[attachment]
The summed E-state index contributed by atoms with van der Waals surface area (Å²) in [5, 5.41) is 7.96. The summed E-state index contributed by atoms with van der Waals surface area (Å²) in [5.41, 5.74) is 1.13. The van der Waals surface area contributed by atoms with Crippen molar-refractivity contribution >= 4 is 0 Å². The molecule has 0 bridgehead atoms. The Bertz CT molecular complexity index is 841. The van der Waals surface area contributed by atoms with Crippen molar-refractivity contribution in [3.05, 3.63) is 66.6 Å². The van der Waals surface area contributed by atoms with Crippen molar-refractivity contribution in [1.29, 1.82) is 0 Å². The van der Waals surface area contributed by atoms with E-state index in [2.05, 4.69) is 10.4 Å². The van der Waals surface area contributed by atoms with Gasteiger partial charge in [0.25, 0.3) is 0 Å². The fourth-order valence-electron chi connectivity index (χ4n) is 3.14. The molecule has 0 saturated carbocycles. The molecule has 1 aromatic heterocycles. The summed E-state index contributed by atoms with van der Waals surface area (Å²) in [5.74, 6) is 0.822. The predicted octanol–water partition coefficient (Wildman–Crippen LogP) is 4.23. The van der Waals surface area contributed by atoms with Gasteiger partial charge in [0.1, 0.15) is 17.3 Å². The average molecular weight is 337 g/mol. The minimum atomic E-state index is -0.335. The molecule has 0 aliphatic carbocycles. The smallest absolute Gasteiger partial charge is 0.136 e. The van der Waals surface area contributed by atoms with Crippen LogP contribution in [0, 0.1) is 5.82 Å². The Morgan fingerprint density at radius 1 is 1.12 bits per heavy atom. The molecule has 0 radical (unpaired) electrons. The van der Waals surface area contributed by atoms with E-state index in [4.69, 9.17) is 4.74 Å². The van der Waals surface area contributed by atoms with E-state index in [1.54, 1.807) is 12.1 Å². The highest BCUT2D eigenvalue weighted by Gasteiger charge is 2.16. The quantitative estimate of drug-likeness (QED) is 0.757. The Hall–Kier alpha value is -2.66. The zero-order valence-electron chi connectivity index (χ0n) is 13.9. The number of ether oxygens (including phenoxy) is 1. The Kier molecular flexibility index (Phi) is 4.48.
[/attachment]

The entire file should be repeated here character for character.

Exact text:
The summed E-state index contributed by atoms with van der Waals surface area (Å²) in [5, 5.41) is 7.96. The summed E-state index contributed by atoms with van der Waals surface area (Å²) in [5.41, 5.74) is 1.13. The van der Waals surface area contributed by atoms with Crippen molar-refractivity contribution >= 4 is 0 Å². The molecule has 0 bridgehead atoms. The Bertz CT molecular complexity index is 841. The van der Waals surface area contributed by atoms with Crippen molar-refractivity contribution in [3.05, 3.63) is 66.6 Å². The van der Waals surface area contributed by atoms with Crippen molar-refractivity contribution in [1.29, 1.82) is 0 Å². The van der Waals surface area contributed by atoms with E-state index in [2.05, 4.69) is 10.4 Å². The van der Waals surface area contributed by atoms with Gasteiger partial charge in [0.25, 0.3) is 0 Å². The fourth-order valence-electron chi connectivity index (χ4n) is 3.14. The molecule has 0 saturated carbocycles. The molecule has 1 aromatic heterocycles. The summed E-state index contributed by atoms with van der Waals surface area (Å²) in [5.74, 6) is 0.822. The predicted octanol–water partition coefficient (Wildman–Crippen LogP) is 4.23. The van der Waals surface area contributed by atoms with Gasteiger partial charge in [0.1, 0.15) is 17.3 Å². The average molecular weight is 337 g/mol. The minimum atomic E-state index is -0.335. The molecule has 0 aliphatic carbocycles. The smallest absolute Gasteiger partial charge is 0.136 e. The van der Waals surface area contributed by atoms with Crippen LogP contribution in [0, 0.1) is 5.82 Å². The Morgan fingerprint density at radius 1 is 1.12 bits per heavy atom. The molecule has 0 radical (unpaired) electrons. The van der Waals surface area contributed by atoms with E-state index in [4.69, 9.17) is 4.74 Å². The van der Waals surface area contributed by atoms with E-state index in [1.54, 1.807) is 12.1 Å². The highest BCUT2D eigenvalue weighted by Gasteiger charge is 2.16. The quantitative estimate of drug-likeness (QED) is 0.757. The Hall–Kier alpha value is -2.66. The zero-order valence-electron chi connectivity index (χ0n) is 13.9. The number of ether oxygens (including phenoxy) is 1. The Kier molecular flexibility index (Phi) is 4.48.